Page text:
Ilford homeless centre is a ‘place where people can change’
PUBLISHED: 07:01 16 March 2015 | UPDATED: 08:52 16 March 2015
As I waited in reception, I couldn’t help be surprised by the Welcome Centre.
It is clear a real effort has gone into making the building, in Saint Mary’s Road, Ilford, feel clean, modern and bright – more like a new library or college.
“The whole idea is it’s light and airy – it’s a place where people can change, and will want to change,” said Sonia Lynch, manager of the centre.
The Healthy Living Projects charity was established in 2001 out of the Ilford Baptist Church, Ilford High Road, initially to meet the needs of the growing immigrant population and refugees from Kosovo and Afghanistan.
“Very rapidly, the project expanded to help homeless people,” said Phil Herbert, the charity director.
“It’s a continued effort to try and hold back a tide. Without the work we are doing, that tide will just come in.”
In recent years, the charity received money from the government’s Homelessness Transition Fund to help rough sleepers from other countries, particularly Poland, Lithuania and Romania, either get on their feet here or go home with an established support network.
Last year the programme helped 29 return, but funding was cut in December.
“It has had an impact,” said Phil. “All that good work has been done but we have no more money.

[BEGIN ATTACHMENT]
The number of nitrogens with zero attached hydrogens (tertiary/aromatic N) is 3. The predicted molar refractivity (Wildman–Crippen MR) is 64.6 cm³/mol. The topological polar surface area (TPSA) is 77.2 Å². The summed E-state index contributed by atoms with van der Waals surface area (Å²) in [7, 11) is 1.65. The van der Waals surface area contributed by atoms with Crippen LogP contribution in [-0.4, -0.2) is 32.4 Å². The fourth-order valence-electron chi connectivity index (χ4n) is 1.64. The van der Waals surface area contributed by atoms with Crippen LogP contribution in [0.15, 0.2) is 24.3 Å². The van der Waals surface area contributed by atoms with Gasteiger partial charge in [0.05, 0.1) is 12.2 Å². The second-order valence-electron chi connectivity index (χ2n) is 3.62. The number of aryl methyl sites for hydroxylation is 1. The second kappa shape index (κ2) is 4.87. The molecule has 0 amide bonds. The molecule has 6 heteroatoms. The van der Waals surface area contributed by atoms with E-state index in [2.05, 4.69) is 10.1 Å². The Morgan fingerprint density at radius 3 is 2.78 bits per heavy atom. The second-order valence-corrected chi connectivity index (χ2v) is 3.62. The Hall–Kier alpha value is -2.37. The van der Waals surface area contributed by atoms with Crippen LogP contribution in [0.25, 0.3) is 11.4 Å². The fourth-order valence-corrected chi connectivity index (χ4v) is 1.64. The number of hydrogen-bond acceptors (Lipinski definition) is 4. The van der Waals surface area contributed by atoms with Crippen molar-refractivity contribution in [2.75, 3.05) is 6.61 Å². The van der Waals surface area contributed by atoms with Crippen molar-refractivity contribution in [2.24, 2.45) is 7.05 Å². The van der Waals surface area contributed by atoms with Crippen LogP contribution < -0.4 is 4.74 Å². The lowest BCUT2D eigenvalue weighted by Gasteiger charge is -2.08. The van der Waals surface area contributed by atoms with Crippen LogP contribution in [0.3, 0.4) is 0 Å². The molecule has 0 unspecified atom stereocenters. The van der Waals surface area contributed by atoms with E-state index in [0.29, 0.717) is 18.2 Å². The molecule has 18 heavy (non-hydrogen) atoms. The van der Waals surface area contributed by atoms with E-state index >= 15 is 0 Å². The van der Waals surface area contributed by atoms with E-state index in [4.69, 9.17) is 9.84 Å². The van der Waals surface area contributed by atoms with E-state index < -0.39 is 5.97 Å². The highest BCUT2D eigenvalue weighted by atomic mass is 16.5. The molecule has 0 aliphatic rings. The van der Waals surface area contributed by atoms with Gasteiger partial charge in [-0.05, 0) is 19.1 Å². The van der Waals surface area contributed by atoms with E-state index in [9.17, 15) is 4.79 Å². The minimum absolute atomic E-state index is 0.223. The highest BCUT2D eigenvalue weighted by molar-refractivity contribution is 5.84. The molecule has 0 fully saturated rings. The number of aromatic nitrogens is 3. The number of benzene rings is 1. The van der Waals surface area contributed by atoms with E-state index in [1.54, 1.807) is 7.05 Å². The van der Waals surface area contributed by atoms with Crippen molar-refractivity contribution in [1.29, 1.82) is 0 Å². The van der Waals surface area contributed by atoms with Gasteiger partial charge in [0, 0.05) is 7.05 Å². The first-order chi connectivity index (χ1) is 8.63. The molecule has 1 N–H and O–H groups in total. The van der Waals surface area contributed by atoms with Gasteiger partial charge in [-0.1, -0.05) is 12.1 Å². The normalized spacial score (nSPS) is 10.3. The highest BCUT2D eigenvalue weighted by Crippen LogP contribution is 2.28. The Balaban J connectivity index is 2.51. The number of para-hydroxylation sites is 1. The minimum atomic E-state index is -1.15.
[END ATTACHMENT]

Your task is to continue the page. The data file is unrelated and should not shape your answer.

“I was at a homelessness conference and there was a resounding refrain from everybody – ‘where’s the
money going to come from’?”
He said the big solution to homelessness was simply to build more houses.
“The problem is more acute in Redbridge because there is less housing stock,” said Phil.
Sonia said one issue was the unknown number of “hidden homeless” – anybody who doesn’t have their own home, even if they aren’t out on the streets.
“There are people who can’t be housed because they don’t have any recourse to public funds, like illegal immigrants,” she said.
As well as the day centre, the charity runs projects teaching English, particularly to women.
“It enables them to be full members of society,” said Phil. “Our beginners’ class sometimes actually has to teach people how to hold a pencil, because they’ve never even written their own mother tongue.”
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